Choosing a loan

Fixed, variable, offset, redraw – WTF? Relax, it’s not that complicated.

The first thing to decide is whether to have a fixed rate, meaning the interest rate doesn’t change. A variable loan goes up and down at the whim of the Reserve Bank or even just when your bank feels like it.

A fixed rate means you have more certainty for the term of it (often 3 years) but you are also stuck if rates go down, and may face a fee if you pay the loan out early (a break fee).

There are pros and cons of each, and basically, it’s like placing your money on red or black on a pokie machine – it could go either way. Choose the option that you can sleep at night with.

Then there is ‘offset account’. This is where any money in your bank account counts towards (offsets) the loan. Say you have a cool $10K of your everyday money kicking around in your bank account (well done, I wish I could manage that).

The bank acts as though you paid that money to them, and reduces the amount you pay interest on. So for example instead of paying interest on $400K, you pay it on $390K. All adds up, my friend!

A redraw is similar but I prefer it because it’s an extra level of discipline. Any money that you pay on top of the minimum repayment goes to the loan, but you can redraw it out again. Say you made $10K extra in payments last year – you can claw that back if you need an emergency boob job or something.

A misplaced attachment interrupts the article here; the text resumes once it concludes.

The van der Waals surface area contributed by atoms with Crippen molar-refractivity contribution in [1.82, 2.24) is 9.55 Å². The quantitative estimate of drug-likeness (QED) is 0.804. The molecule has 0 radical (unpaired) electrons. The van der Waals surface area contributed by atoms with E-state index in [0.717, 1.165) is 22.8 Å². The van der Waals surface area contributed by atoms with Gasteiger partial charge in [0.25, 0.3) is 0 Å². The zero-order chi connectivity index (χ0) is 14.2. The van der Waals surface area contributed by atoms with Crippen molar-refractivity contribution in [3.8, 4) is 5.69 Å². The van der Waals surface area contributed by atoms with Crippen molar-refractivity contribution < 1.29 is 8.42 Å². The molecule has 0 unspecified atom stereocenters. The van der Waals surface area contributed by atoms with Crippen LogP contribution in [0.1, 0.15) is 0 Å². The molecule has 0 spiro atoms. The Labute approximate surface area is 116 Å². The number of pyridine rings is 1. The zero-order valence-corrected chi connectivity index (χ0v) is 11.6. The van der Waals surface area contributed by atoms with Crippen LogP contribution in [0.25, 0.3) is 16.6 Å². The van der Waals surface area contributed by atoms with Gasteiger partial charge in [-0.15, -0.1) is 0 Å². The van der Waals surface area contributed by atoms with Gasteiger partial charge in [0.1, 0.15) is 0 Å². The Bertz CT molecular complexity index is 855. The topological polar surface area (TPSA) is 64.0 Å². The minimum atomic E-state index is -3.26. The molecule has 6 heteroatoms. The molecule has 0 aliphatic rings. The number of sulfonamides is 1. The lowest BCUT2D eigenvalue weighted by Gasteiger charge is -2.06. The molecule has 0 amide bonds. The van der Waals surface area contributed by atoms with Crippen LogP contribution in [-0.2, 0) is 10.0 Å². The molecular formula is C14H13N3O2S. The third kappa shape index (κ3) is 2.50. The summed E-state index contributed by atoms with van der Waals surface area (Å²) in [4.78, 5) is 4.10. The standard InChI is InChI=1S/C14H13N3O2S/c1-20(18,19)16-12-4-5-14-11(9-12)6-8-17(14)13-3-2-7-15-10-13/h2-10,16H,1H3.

In my experience, once that money is in there, it’s a huge guilt trip to pull it out again – and you usually have to wait a day.

In terms of rates, your broker should find the best one for you. But here’s a hot tip – it’s probably not going to be with one of the big 4 banks. It might be with some credit union, or an online bank (like my UBank loan). So don’t be sucked in by their branding. Also, bear in mind the ‘comparison rate’ – this means if they say the rate is 4%, but by the time you add fees and charges, it comes out more like 4.2%, they have to say so. Try and find one with minimal fees, obvs.

Now I am not going to give you any advice about actually choosing a property because that’s a whole other topic and one I’m not really an expert in. But suffice to say do your research – lots of it.

So that’s it Fierce Girls. Save this in your files for your happy house-hunting in the year 2067!